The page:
Guess How Far the Philippines Has Fallen on the World Justice Project’s Rule of Law Index

Look at all these changes!

This year, the Philippines has the unique distinction of being the “biggest mover” on the World Justice Project’s Rule of Law Index. We rank 88th out of 113 countries, which is 18 places lower than our 2016 rank. And in East Asia and the Pacific, we rank 13th out of 15 countries. As usual, the Nordic countries topped the list, with Denmark, Norway, and Finland placing first, second, and third respectively.

The index measures the rule of law by interviewing ordinary people and consulting local experts about the situation in their respective countries. The World Justice Project conducts a general population poll with around 1,000 respondents from the three biggest cities in each country. They also ask local experts in civil and commercial law, public health, labor law, and criminal justice to answer “qualified respondents’ questionnaires.”

In this way, they ensure that their scores are reflective of the way citizens view and experience the rule of law in their own countries. The World Justice Project measures rule of law based on eight factors: Constraints on Government Powers, Absence of Corruption, Open Government, Fundamental Rights, Order & Security, Regulatory Enforcement, Civil Justice, and Criminal Justice.

So what happened to us? Our country profile shows that our scores have trended downwards in the areas of Constraints on Government Powers, Fundamental Rights, Order and Security, and Criminal Justice. Each area has sub-factors which are scored from 0 to 1—1 meaning the rule of law is strongest.

Among these criteria, our score for “absence of civil conflict” took the biggest hit, falling 0.43 points from 0.76 in 2016 to 0.33 in 2017. This shouldn’t be surprising, given the fact that one of last year’s biggest issues was the Marawi conflict.


Our scores in the area of Fundamental Rights took a hit as well. When it comes to the “right to life and security,” our score went from 0.34 to 0.20. Our “right to privacy” score also slid from 0.41 to 0.30. The World Justice Project measures the right to privacy as “whether the police or other government officials conduct physical searches without warrants, or intercept electronic communications of private individuals without judicial authorization.”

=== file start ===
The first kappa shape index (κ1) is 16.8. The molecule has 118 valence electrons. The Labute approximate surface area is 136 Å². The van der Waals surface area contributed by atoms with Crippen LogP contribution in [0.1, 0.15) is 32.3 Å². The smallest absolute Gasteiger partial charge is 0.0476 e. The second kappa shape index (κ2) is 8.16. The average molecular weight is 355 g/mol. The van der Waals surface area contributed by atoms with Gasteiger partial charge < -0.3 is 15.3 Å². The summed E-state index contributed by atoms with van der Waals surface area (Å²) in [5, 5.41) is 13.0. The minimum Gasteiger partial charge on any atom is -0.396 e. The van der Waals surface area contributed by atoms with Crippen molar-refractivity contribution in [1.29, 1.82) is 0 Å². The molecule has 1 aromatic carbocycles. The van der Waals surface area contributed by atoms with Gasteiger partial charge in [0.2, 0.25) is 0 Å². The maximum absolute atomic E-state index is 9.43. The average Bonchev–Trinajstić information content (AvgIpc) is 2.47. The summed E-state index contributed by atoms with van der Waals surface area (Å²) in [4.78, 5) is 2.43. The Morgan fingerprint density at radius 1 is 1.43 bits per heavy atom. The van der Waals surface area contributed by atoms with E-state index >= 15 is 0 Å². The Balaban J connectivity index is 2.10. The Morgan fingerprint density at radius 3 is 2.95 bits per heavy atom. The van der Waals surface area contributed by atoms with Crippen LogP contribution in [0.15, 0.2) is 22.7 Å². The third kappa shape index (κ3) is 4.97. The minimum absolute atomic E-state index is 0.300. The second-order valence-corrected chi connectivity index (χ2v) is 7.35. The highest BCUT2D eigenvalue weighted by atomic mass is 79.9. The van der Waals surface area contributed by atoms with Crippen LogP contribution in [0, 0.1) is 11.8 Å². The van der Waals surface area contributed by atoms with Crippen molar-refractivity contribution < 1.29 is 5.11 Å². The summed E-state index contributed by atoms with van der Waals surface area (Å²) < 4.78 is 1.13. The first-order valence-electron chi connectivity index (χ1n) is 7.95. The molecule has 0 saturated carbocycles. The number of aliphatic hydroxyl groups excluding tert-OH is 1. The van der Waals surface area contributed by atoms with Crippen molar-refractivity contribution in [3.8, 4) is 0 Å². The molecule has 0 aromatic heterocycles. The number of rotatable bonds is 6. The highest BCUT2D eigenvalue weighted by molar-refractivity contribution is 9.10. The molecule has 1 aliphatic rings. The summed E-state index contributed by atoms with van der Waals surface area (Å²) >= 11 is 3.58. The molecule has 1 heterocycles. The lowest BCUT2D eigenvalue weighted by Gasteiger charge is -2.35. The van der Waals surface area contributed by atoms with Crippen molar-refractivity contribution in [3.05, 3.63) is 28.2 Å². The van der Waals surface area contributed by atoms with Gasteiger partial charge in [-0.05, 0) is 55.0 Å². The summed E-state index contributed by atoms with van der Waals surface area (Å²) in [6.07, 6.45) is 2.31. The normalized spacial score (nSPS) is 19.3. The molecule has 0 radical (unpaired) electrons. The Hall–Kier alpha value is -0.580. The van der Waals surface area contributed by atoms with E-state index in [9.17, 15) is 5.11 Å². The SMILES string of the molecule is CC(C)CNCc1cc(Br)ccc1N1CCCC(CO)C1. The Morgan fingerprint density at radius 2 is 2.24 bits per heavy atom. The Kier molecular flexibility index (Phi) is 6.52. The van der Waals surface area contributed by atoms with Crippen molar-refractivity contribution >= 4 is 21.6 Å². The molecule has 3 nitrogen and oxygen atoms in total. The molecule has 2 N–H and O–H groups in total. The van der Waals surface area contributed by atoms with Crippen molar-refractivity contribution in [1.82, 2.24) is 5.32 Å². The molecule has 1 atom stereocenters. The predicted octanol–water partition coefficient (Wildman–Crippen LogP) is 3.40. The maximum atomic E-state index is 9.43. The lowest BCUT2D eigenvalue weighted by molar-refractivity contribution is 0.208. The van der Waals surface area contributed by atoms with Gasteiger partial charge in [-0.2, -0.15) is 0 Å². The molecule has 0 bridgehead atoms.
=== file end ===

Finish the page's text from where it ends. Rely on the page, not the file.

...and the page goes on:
Their definition of the right to life and security also makes it easy to surmise why our score fell: “whether the police inflict physical harm upon criminal suspects during arrest and interrogation, and whether political dissidents or members of the media are subjected to unreasonable searches or to arrest, detention, imprisonment, threats, abusive treatment, or violence.”

When one recalls the controversy surrounding Oplan Tokhang, not to mention the uproar over police conducting surprise inspections at bars along Katipunan last September, it’s easy to see why our scores took a hit.

Within the category of Criminal Justice, our score for “effective investigations” took the biggest fall from 0.53 to 0.39. This metric measures “whether perpetrators of crimes are effectively apprehended and charged. It also measures whether police, investigators, and prosecutors have adequate resources, are free of corruption, and perform their duties competently.”

It is also worth noting that our score for “absence of crime” has not improved. This sub-factor reflects how safe people feel in their respective communities, as well the “prevalence of common crimes, including homicide, kidnapping, burglary and theft, armed robbery, and extortion.” Judging from these numbers alone, it seems that respondents felt their rights to life and privacy were not as valued as the year before, and they don’t feel any safer for it.

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Angelica Gutierrez
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